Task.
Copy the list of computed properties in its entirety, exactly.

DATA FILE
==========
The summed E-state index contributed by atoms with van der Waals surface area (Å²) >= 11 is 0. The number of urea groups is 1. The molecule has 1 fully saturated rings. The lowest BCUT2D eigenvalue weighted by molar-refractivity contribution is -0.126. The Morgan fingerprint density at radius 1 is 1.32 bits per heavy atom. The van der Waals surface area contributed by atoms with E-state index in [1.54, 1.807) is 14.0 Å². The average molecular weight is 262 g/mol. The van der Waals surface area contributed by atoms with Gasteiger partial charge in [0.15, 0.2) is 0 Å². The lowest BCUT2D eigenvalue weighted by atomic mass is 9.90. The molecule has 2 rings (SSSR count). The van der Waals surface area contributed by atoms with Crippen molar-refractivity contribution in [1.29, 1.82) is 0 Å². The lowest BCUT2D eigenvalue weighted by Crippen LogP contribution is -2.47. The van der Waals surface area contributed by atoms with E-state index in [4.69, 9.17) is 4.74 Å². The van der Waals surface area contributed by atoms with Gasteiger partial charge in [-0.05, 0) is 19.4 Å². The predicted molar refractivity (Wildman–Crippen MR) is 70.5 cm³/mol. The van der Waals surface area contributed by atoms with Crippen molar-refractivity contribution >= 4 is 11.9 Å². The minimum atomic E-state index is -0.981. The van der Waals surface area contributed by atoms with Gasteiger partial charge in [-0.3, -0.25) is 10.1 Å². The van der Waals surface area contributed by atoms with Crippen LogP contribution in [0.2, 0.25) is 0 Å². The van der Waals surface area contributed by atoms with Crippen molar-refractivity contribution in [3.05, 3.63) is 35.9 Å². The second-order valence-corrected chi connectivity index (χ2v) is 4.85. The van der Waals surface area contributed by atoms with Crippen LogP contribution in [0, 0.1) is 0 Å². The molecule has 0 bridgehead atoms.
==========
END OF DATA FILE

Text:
The summed E-state index contributed by atoms with van der Waals surface area (Å²) >= 11 is 0. The number of urea groups is 1. The molecule has 1 fully saturated rings. The lowest BCUT2D eigenvalue weighted by molar-refractivity contribution is -0.126. The Morgan fingerprint density at radius 1 is 1.32 bits per heavy atom. The van der Waals surface area contributed by atoms with E-state index in [1.54, 1.807) is 14.0 Å². The average molecular weight is 262 g/mol. The van der Waals surface area contributed by atoms with Gasteiger partial charge in [0.15, 0.2) is 0 Å². The lowest BCUT2D eigenvalue weighted by atomic mass is 9.90. The molecule has 2 rings (SSSR count). The van der Waals surface area contributed by atoms with Crippen molar-refractivity contribution in [1.29, 1.82) is 0 Å². The lowest BCUT2D eigenvalue weighted by Crippen LogP contribution is -2.47. The van der Waals surface area contributed by atoms with E-state index in [4.69, 9.17) is 4.74 Å². The van der Waals surface area contributed by atoms with Gasteiger partial charge in [-0.05, 0) is 19.4 Å². The predicted molar refractivity (Wildman–Crippen MR) is 70.5 cm³/mol. The van der Waals surface area contributed by atoms with Crippen molar-refractivity contribution >= 4 is 11.9 Å². The minimum atomic E-state index is -0.981. The van der Waals surface area contributed by atoms with Gasteiger partial charge in [-0.3, -0.25) is 10.1 Å². The van der Waals surface area contributed by atoms with Crippen LogP contribution in [0.2, 0.25) is 0 Å². The van der Waals surface area contributed by atoms with Crippen molar-refractivity contribution in [3.05, 3.63) is 35.9 Å². The second-order valence-corrected chi connectivity index (χ2v) is 4.85. The van der Waals surface area contributed by atoms with Crippen LogP contribution in [0, 0.1) is 0 Å². The molecule has 0 bridgehead atoms.